Rick Rule continues:

“But it’s been in the news, the  actions by the workers, and in one case 44 workers killed.  What appears to be the problem is that some number of workers, particularly the migratory workers, are at odds with the National Mine Workers Union. 

There are also allegations that some of the black empowerment vehicles, which provide mining services to the large mining companies, are actually marking up the workers wages too much, and keeping large portions of the workers’ wages by way of management....

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“The truth is this, mining in South Africa is a labor intensive business, and it’s a business that is having a hard time earning its cost of capital.  The conundrum is this, it appears that workers’ wages must go up, but if you look at the income statements of the companies, it would appear that the workers’ wages can’t go up.

What is certain is this will be extremely challenging for the South African mining industry.  And South Africa, of course, is an important producer of precious metals, base metals, coal, and a number of commodities.  Watch this space because it’s another example of cost pressures going up on a global basis, and potentially leading to supply constraints in the future.”

Rule also added:  “I don’t see this have a near-term impact on the gold market, but I could see it having a long-term impact.  South Africa is an extremely important supplier.  But the South African mines are very long of tooth.  They are very old, and you are mining at great depth, sometimes as much as 3,000 meters down, on a horizon that is perhaps only one meter thick.

It’s important to remember that this one meter thick horizon is basically horizontal, which means that you have in excess of nine thousand feet of rock above you, which could cave in and crush you.  So the workers have to work in an extremely confined place, under 9,000 feet of rock, in temperatures that exceed 100 degrees fahrenheit, and they have to actively reinforce the workings to keep the rock from coming in and crushing them.

These are very, very labor intensive operations because they can’t be mechanized.  The workers, by historical standards, have been very underpaid, and I’m in sympathy with the workers wanting their wages to increase.  It would appear that the South African gold industry is, to coin a phrase, stuck between a rock and a hard place.”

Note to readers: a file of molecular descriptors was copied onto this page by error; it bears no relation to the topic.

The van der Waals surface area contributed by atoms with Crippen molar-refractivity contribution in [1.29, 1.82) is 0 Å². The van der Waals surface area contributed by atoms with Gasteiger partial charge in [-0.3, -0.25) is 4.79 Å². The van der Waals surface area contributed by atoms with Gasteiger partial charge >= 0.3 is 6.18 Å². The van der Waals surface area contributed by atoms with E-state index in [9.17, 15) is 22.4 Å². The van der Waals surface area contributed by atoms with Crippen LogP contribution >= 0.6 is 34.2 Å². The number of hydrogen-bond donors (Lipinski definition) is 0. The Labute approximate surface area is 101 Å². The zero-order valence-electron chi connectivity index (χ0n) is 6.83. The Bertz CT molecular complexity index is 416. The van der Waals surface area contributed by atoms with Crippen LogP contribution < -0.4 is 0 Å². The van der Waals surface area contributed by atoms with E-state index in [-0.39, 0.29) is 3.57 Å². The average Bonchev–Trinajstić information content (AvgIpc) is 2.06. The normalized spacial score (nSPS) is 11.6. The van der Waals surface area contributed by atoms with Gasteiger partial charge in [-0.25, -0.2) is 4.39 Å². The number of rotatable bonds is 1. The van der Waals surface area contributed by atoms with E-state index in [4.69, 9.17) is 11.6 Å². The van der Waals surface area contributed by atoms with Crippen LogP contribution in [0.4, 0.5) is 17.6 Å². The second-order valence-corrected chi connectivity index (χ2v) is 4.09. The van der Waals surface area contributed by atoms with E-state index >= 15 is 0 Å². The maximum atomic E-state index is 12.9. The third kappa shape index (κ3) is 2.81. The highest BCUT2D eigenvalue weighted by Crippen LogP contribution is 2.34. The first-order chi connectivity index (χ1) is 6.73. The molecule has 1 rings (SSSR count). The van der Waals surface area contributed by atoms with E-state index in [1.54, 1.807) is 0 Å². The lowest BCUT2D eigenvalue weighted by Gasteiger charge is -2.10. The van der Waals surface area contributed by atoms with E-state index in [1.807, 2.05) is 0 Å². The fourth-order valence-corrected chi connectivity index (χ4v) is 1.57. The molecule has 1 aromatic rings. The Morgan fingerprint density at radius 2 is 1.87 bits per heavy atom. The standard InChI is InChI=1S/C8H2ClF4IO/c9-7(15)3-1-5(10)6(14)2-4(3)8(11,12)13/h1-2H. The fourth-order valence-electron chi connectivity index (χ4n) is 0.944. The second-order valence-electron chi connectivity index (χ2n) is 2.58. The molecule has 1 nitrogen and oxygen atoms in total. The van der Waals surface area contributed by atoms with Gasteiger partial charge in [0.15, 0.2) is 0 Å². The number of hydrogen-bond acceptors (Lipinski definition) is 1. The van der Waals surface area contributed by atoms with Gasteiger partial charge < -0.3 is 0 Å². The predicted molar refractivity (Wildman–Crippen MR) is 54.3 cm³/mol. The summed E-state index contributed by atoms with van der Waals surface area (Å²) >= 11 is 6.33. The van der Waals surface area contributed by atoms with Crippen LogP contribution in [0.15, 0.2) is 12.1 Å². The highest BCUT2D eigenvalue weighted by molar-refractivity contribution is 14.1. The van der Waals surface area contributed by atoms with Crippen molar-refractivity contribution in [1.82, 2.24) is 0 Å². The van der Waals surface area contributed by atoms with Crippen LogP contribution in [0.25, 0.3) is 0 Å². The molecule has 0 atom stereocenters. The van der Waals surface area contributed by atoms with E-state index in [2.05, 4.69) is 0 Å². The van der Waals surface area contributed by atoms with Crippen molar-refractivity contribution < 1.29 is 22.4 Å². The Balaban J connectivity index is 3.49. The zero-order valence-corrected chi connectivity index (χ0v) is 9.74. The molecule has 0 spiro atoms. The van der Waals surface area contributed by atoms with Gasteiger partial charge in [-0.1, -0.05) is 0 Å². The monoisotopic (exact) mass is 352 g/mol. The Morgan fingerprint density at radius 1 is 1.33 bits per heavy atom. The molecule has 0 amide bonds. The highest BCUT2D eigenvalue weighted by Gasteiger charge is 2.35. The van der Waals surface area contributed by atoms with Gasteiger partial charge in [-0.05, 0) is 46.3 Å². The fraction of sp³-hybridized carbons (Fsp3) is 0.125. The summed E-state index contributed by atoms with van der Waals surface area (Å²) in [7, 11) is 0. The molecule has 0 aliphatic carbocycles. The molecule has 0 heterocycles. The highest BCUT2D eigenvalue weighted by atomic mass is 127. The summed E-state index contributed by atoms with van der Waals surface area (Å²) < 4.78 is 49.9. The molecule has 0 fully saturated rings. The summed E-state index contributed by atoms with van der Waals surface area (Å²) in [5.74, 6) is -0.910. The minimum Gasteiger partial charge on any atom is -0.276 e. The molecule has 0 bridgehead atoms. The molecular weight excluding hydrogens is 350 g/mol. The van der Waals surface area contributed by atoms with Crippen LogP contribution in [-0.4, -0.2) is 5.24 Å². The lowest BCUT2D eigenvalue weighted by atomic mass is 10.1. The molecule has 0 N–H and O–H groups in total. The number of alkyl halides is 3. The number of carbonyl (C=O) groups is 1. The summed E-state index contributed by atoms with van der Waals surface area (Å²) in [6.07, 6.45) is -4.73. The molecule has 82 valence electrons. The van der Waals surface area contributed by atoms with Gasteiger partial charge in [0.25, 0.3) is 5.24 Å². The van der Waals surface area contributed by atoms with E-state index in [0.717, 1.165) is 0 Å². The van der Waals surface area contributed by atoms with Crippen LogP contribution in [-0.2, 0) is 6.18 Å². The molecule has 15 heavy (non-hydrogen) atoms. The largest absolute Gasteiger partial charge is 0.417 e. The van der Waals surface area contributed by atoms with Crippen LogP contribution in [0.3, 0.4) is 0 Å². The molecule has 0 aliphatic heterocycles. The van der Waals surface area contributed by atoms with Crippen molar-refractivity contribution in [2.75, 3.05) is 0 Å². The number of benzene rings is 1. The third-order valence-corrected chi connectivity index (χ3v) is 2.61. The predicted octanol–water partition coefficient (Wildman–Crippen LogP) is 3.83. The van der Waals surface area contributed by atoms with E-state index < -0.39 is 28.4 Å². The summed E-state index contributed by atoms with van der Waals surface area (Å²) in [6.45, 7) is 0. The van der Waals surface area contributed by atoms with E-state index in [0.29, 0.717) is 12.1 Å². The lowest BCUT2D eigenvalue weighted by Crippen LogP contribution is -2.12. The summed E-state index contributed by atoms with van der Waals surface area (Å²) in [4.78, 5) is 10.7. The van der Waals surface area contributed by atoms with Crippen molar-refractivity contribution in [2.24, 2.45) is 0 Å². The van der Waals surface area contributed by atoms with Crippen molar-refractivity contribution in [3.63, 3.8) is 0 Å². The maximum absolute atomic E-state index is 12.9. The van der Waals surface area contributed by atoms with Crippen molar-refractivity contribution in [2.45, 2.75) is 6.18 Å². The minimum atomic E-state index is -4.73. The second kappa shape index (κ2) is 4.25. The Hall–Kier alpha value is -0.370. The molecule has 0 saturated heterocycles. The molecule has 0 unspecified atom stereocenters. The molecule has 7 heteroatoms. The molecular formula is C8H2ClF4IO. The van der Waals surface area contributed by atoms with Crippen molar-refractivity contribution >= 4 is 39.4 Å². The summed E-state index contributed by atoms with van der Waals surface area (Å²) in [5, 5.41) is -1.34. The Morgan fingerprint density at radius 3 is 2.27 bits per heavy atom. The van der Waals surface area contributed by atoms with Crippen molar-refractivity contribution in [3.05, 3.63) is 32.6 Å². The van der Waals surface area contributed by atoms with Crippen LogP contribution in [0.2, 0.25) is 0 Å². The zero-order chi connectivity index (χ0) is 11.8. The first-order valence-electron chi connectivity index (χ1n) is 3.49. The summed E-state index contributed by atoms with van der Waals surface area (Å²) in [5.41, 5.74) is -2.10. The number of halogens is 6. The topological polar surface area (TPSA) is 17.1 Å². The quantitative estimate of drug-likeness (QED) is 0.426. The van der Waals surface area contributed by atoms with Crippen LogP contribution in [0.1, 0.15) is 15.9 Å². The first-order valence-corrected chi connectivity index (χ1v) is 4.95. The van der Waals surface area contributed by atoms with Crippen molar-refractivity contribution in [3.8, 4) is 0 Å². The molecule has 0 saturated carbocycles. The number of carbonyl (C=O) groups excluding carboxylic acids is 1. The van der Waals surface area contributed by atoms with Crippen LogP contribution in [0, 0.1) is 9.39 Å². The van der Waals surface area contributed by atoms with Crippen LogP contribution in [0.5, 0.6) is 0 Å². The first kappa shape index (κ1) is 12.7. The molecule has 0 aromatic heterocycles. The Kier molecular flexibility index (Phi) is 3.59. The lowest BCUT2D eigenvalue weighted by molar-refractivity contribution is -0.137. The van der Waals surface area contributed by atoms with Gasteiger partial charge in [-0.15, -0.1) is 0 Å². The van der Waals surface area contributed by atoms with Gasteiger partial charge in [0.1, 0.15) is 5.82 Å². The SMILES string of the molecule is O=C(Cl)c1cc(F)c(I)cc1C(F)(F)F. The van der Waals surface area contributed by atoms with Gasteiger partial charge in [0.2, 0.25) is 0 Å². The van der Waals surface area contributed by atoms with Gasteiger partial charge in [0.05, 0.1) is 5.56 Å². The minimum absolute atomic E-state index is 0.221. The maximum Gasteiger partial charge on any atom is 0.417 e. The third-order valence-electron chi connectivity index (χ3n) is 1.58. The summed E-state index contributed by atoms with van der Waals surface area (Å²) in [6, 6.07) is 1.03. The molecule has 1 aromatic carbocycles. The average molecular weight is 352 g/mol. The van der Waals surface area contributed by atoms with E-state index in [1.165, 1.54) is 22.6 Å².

Rule had this to say regarding increasing demand for gold:  “We are hearing about very strong retail demand for gold.  The retail supplies would appear to be tight, even though the larger, 400 ounce bars are still available.  And it looks as though retail demand is really strong on a global basis.

Indian demand has also picked up as a result of the Indian government easing their restrictions and taxes.  Retail demand in the Western world is also strong.  Most importantly, there appears to be continued interest from the Chinese government in expanding the retail gold market. 

The Chinese are interested in continuing to expand gold’s role as a savings mechanism for the Chinese citizenry.  This is after many, many years of having banned it.  I am also attracted to the gold market because it is the ultimate store of value, and also because the emerging and frontier market citizens have more disposable income.  These people tend to have their savings in gold, not in paper currencies, and this also bodes well for the gold market going forward.”

I would just add to this that I sent a video to Richard Russell about a decade ago which featured the world’s deepest gold mine.  The mine was in South Africa and it revealed the incredibly challenging conditions that workers face.  At the time, the mine being featured belonged to Durban Roodepoort. 

The mine was a staggering 3+ miles deep underground.  This mine was much deeper than what Rule was describing above.  In fact it was almost twice as deep!  There were a dozen injuries every day at the mine. 

This is why Richard Russell says that during this cycle you should own something that government can’t print.  Russell always recommends gold, and the reality is that workers in these types of conditions face injury or death each day pulling gold out of the ground.  Gold is precious indeed.

© 2012 by King World News®. All Rights Reserved. This material may not be published, broadcast, rewritten, or redistributed.  However, linking directly to the blog page is permitted and encouraged.

The interviews with Stephen Leeb, John Embry, Gerald Celente, Rick Santelli, Michael Pento and Don Coxe are available now.  Also, be sure to listen to last week’s line-up of other KWN interviews which included, Pierre Lassonde, Rick Rule, Nigel Farage, Ben Davies, and Dr. Keith Barron by CLICKING HERE.

Eric King

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© 2012 by King World News®. All Rights Reserved. This material may not be published, broadcast,

rewritten, or redistributed.  However, linking directly to the blog page is permitted and encouraged.

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